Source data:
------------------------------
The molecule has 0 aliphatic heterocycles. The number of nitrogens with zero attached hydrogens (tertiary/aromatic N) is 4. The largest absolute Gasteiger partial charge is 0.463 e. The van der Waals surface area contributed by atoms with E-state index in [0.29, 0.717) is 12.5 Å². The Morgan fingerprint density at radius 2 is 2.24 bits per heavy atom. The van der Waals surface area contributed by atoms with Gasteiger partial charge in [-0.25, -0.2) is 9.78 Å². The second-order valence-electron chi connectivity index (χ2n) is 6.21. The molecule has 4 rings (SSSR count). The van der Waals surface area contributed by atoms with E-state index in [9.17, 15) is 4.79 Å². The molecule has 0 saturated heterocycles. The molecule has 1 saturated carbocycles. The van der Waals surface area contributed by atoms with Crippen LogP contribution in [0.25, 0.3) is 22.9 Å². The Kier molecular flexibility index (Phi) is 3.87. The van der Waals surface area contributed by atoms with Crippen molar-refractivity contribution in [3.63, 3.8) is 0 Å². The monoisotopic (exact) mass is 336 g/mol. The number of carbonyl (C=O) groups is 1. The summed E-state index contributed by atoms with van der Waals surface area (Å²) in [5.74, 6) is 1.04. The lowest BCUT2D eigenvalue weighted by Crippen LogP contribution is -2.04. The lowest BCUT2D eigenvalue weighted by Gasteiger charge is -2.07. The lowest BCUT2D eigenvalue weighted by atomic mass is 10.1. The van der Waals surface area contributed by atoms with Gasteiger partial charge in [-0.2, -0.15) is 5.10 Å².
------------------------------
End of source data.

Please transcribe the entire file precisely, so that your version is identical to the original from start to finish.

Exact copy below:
The molecule has 0 aliphatic heterocycles. The number of nitrogens with zero attached hydrogens (tertiary/aromatic N) is 4. The largest absolute Gasteiger partial charge is 0.463 e. The van der Waals surface area contributed by atoms with E-state index in [0.29, 0.717) is 12.5 Å². The Morgan fingerprint density at radius 2 is 2.24 bits per heavy atom. The van der Waals surface area contributed by atoms with Gasteiger partial charge in [-0.25, -0.2) is 9.78 Å². The second-order valence-electron chi connectivity index (χ2n) is 6.21. The molecule has 4 rings (SSSR count). The van der Waals surface area contributed by atoms with E-state index in [9.17, 15) is 4.79 Å². The molecule has 0 saturated heterocycles. The molecule has 1 saturated carbocycles. The van der Waals surface area contributed by atoms with Crippen LogP contribution in [0.25, 0.3) is 22.9 Å². The Kier molecular flexibility index (Phi) is 3.87. The van der Waals surface area contributed by atoms with Crippen molar-refractivity contribution in [3.63, 3.8) is 0 Å². The monoisotopic (exact) mass is 336 g/mol. The number of carbonyl (C=O) groups is 1. The summed E-state index contributed by atoms with van der Waals surface area (Å²) in [5.74, 6) is 1.04. The lowest BCUT2D eigenvalue weighted by Crippen LogP contribution is -2.04. The lowest BCUT2D eigenvalue weighted by Gasteiger charge is -2.07. The lowest BCUT2D eigenvalue weighted by atomic mass is 10.1. The van der Waals surface area contributed by atoms with Gasteiger partial charge in [-0.2, -0.15) is 5.10 Å².